Books

San Francisco is No. 1 -- in books and booze

Bob Cox writes "according to a new federal survey, San Franciscans spend more on alcohol and books than residents of any other U.S. city.

The two-year study of spending habits, released by the Bureau of Labor Statistics, found that New Yorkers spend the most on clothes, Bostonians spend the most on tobacco, Chicagoans spend the most on utilities and Washingtonians spend the most on entertainment -- not counting admission to sessions of Congress, which is free.

Full Story "

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Overdue for 37 years, book returned to library

At only 37 years overdue, This One seems barely news-worthy, but, The Violin Family by Sheila M. Nelson, was 37 years overdue when it showed up two weeks ago at the Deerfield, Florida, Branch library as part of the county's "Thank you, Sam" amnesty week.
At the 1966 library rate of 2 cents a day, the man could have owed the library more than $270.

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Want mustard on that pastillum botello fartum?

Bob Cox writes "The Vatican has published a dictionary that contains Latin translations for thousands of modern phrases -- from dishwasher to rush hour to organized crime -- that did not exist when the Roman Empire ruled the world.

Nationalpost Has The Story

See Also, and This has weather forecasts in
Latin.

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Paid facilitators introduce reading groups to more sophisticated literature

\"On a gray Monday morning, 10 women have gathered at a Greenbrae home to talk about the novel \"Cane\" by Jean Toomer. Eight of the women have paid the ninth, Carol Benet, to lead the discussion.\"

\"Benet, 63, is one of a new breed: the paid book club facilitator.\"

\"The very words \"book club\" can bring to mind the peace of a bright living room, where women balance plates on their knees, listening eagerly to one another\'s opinions, not letting anything distract them from serious literary discussion.\" (from SFGate via Bookslut)

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History textbook tells buried military past

A National Post Story says The first high school textbook on Canadian military history, published by Edmonton's school board because existing school books largely ignored the subject, has proven so popular they cannot be printed fast enough.

''I want the kids to be aware of the impact of technology on war, to understand why World War I was such a bloodbath. The important lesson to learn is that it was civilians who predicted that. If only military people know military history, then the military becomes the experts on itself and civilians have to take their word,''

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Events mark Nazi book-burning

Steve Fesenmaier notes This BBC Story on the many events marking the 70th anniversary of the Nazi book-burning.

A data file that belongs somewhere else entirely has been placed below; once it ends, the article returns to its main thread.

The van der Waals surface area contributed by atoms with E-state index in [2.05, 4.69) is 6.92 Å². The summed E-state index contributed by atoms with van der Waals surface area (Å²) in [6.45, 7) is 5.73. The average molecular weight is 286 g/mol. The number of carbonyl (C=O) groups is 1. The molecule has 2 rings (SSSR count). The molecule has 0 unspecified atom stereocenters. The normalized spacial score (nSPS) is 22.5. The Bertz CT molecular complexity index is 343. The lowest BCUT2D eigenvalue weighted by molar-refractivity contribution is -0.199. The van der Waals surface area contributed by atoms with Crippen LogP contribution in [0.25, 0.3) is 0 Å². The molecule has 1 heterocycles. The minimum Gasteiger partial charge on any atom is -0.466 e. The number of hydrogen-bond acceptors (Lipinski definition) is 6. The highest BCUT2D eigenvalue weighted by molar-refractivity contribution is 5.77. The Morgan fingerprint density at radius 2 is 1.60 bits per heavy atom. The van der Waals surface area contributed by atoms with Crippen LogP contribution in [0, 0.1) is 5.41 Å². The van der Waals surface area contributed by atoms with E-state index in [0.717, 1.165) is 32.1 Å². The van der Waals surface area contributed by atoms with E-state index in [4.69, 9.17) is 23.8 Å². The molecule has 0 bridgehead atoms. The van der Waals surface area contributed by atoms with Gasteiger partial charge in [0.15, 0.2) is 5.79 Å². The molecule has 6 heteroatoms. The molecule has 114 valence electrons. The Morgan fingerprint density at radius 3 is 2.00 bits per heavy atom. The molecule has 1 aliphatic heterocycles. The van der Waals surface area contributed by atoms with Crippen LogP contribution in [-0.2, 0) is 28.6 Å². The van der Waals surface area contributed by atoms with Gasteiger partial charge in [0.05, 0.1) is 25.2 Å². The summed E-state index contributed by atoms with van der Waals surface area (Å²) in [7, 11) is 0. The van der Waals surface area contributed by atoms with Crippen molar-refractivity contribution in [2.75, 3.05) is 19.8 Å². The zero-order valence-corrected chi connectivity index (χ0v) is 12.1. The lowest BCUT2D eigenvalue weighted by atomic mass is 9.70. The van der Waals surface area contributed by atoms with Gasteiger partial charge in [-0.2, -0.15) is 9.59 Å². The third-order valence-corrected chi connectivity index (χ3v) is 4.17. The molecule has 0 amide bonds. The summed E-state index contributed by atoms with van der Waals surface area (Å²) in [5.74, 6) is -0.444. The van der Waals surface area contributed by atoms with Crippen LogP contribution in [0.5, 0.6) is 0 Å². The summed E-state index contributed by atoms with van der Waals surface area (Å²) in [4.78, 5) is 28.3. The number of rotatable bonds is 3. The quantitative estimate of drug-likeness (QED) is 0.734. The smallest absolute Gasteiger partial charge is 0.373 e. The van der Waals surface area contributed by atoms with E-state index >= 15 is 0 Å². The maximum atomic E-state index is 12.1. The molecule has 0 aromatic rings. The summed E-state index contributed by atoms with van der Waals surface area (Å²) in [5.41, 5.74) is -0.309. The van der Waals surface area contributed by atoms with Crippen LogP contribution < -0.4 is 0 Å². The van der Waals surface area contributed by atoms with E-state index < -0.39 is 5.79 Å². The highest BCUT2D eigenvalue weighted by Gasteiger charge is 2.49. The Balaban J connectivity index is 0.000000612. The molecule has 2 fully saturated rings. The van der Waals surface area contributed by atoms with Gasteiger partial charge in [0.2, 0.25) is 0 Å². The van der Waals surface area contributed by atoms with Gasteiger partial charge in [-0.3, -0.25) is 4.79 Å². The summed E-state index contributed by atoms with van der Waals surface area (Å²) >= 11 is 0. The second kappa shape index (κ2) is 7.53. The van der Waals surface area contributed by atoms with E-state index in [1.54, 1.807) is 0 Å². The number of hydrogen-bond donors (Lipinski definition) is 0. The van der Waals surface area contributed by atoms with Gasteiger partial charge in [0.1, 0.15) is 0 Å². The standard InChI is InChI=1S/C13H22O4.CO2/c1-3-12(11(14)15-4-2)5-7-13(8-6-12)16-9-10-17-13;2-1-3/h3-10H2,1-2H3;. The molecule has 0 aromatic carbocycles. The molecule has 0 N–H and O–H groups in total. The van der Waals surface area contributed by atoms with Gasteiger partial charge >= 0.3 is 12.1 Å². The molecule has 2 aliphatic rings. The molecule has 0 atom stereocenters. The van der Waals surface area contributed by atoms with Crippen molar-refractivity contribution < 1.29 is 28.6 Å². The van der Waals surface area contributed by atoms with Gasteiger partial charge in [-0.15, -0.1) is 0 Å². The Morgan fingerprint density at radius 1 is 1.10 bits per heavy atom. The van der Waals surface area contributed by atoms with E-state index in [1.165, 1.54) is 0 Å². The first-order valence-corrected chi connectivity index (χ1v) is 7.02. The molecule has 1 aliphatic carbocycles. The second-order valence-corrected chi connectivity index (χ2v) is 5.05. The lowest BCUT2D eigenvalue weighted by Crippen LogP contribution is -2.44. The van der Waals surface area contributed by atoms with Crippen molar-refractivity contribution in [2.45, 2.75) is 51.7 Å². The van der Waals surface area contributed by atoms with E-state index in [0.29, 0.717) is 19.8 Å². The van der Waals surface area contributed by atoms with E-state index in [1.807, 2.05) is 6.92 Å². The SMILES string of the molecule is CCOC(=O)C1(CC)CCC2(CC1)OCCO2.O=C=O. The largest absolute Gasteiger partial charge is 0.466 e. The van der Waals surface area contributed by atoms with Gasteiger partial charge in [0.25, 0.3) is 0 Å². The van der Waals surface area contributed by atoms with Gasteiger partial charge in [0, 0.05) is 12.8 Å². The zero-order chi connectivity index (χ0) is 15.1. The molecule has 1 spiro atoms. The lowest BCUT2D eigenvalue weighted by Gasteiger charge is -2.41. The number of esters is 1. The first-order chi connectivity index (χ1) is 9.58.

There are lectures, exhibitions, discussions and of course, readings. The burnt works of many familiar authors will be read out - Albert Einstein, Bertold Brecht, Franz Kafka, Vladimir Mayakovski, to name but a few.

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Colvin students fight for books

"Bare shelves tell the story of the Planeview library in southeast Wichita."

"Signs promise science fiction, mystery, paperbacks, young adult books and magazines. But the books are gone, swept away in city budget cuts."

"The only books still here are for fifth-graders and younger -- and two-thirds of those are due to vanish in the next three years."

"For 25 years, the city of Wichita had maintained a small public library branch in a space shared with the Colvin Elementary School library. It was the only library branch in the southeast area of the city and a source of information for one of the city's poorest neighborhoods."

"But on March 28, the public portion of the library was shut down to save $17,100 of the city's total library budget of $5.5 million." (from The Wichita Eagle)

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Stone Reader film saves a lost book

Steve Fesenmaier writes "Here is one of those stories that makes life worthwhile. Mark Moskowitz's much-admired documentary "Stone Reader" is about to get a new ending, and a much happier one. The lost masterpiece it is about will be coming back with full promotion from the publisher. I have not seen it myself, but it will be coming out on DVD soon, according to the director and producer - I have been in search of the film in search of the lost book. I had the world library premiere of "Book Wars" two years ago here in Charleston. Read the
NY Times story here
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Hacking the Xbox

The author of Hacking the Xbox is self-publishing his book. He says it was originally to be published by Wiley & Sons, who backed out over DMCA concerns. Anchorage Municipal Library and the British Library are the only libraries currently listed in WorldCat who (will) own the book.

"Hacking the Xbox presents material on cryptography, reverse engineering and security in a didactic fashion, with the Xbox used as an widely available, consistent teaching example that has a broad appeal. The concepts taught in this book are generally applicable, as the Xbox's architecture is very similar to the common desktop PC."

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Young Minds Force-Fed With Indigestible Texts

Jen Young points us to This NYTimes Article on Diane Ravitch's fiercely argued new book, "The Language Police," that points out just some of the things students aren't supposed to find in their textbooks or tests.
They say the commissars of political correctness on the left and the fundamentalist sentries of morality on the right have clamped down on the education system, more and more subjects, words and ideas have become taboo.

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